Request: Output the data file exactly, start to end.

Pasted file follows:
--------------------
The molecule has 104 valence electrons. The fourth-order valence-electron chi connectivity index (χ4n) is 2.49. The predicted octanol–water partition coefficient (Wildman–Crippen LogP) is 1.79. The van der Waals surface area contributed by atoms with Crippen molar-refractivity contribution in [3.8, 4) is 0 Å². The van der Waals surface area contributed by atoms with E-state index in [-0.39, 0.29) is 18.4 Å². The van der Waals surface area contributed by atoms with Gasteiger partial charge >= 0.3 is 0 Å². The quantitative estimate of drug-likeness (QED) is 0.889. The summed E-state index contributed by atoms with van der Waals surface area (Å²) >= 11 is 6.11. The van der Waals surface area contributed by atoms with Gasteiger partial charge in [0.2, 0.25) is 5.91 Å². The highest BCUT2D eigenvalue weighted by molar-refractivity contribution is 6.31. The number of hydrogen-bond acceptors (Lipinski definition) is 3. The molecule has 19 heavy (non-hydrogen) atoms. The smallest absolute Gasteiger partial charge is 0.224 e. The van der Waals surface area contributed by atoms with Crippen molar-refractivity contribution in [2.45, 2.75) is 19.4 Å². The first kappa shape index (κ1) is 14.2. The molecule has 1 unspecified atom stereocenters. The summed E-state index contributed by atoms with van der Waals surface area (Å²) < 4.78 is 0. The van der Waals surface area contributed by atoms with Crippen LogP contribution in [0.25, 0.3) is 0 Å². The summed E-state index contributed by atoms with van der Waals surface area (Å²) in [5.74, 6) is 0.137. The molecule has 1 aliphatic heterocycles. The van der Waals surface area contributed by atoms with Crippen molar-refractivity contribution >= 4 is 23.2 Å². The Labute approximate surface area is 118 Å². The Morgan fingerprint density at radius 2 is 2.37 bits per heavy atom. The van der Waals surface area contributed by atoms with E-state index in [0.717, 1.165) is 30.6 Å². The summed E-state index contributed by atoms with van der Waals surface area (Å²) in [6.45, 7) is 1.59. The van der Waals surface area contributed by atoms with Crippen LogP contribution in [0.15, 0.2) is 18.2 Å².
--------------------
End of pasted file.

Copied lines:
The molecule has 104 valence electrons. The fourth-order valence-electron chi connectivity index (χ4n) is 2.49. The predicted octanol–water partition coefficient (Wildman–Crippen LogP) is 1.79. The van der Waals surface area contributed by atoms with Crippen molar-refractivity contribution in [3.8, 4) is 0 Å². The van der Waals surface area contributed by atoms with E-state index in [-0.39, 0.29) is 18.4 Å². The van der Waals surface area contributed by atoms with Gasteiger partial charge >= 0.3 is 0 Å². The quantitative estimate of drug-likeness (QED) is 0.889. The summed E-state index contributed by atoms with van der Waals surface area (Å²) >= 11 is 6.11. The van der Waals surface area contributed by atoms with Gasteiger partial charge in [0.2, 0.25) is 5.91 Å². The highest BCUT2D eigenvalue weighted by molar-refractivity contribution is 6.31. The number of hydrogen-bond acceptors (Lipinski definition) is 3. The molecule has 19 heavy (non-hydrogen) atoms. The smallest absolute Gasteiger partial charge is 0.224 e. The van der Waals surface area contributed by atoms with Crippen molar-refractivity contribution in [2.45, 2.75) is 19.4 Å². The first kappa shape index (κ1) is 14.2. The molecule has 1 unspecified atom stereocenters. The summed E-state index contributed by atoms with van der Waals surface area (Å²) < 4.78 is 0. The van der Waals surface area contributed by atoms with Crippen LogP contribution in [0.25, 0.3) is 0 Å². The summed E-state index contributed by atoms with van der Waals surface area (Å²) in [5.74, 6) is 0.137. The molecule has 1 aliphatic heterocycles. The van der Waals surface area contributed by atoms with Crippen molar-refractivity contribution >= 4 is 23.2 Å². The Labute approximate surface area is 118 Å². The Morgan fingerprint density at radius 2 is 2.37 bits per heavy atom. The van der Waals surface area contributed by atoms with E-state index in [0.717, 1.165) is 30.6 Å². The summed E-state index contributed by atoms with van der Waals surface area (Å²) in [6.45, 7) is 1.59. The van der Waals surface area contributed by atoms with Crippen LogP contribution in [0.15, 0.2) is 18.2 Å².